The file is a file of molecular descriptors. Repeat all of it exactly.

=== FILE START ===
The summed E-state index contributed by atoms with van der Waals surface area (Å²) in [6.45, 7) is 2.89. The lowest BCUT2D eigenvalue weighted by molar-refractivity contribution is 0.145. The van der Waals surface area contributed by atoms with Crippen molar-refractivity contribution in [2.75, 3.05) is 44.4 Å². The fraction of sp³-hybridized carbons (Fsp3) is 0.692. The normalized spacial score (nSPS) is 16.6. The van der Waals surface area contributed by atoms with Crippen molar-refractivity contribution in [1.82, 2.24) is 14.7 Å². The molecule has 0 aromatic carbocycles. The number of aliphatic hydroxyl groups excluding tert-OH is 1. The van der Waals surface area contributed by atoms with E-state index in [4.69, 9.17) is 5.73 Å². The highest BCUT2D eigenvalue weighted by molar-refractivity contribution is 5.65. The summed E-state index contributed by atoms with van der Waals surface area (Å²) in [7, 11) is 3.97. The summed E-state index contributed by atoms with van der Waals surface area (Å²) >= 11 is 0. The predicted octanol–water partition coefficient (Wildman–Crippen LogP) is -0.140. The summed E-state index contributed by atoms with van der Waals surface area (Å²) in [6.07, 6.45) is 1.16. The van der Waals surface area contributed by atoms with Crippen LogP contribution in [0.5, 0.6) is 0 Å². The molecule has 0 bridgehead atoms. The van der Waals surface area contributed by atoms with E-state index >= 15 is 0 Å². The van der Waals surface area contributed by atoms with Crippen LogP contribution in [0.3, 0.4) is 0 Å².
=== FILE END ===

The summed E-state index contributed by atoms with van der Waals surface area (Å²) in [6.45, 7) is 2.89. The lowest BCUT2D eigenvalue weighted by molar-refractivity contribution is 0.145. The van der Waals surface area contributed by atoms with Crippen molar-refractivity contribution in [2.75, 3.05) is 44.4 Å². The fraction of sp³-hybridized carbons (Fsp3) is 0.692. The normalized spacial score (nSPS) is 16.6. The van der Waals surface area contributed by atoms with Crippen molar-refractivity contribution in [1.82, 2.24) is 14.7 Å². The molecule has 0 aromatic carbocycles. The number of aliphatic hydroxyl groups excluding tert-OH is 1. The van der Waals surface area contributed by atoms with E-state index in [4.69, 9.17) is 5.73 Å². The highest BCUT2D eigenvalue weighted by molar-refractivity contribution is 5.65. The summed E-state index contributed by atoms with van der Waals surface area (Å²) in [7, 11) is 3.97. The summed E-state index contributed by atoms with van der Waals surface area (Å²) >= 11 is 0. The predicted octanol–water partition coefficient (Wildman–Crippen LogP) is -0.140. The summed E-state index contributed by atoms with van der Waals surface area (Å²) in [6.07, 6.45) is 1.16. The van der Waals surface area contributed by atoms with Crippen LogP contribution in [0.5, 0.6) is 0 Å². The molecule has 0 bridgehead atoms. The van der Waals surface area contributed by atoms with E-state index >= 15 is 0 Å². The van der Waals surface area contributed by atoms with Crippen LogP contribution in [0.3, 0.4) is 0 Å².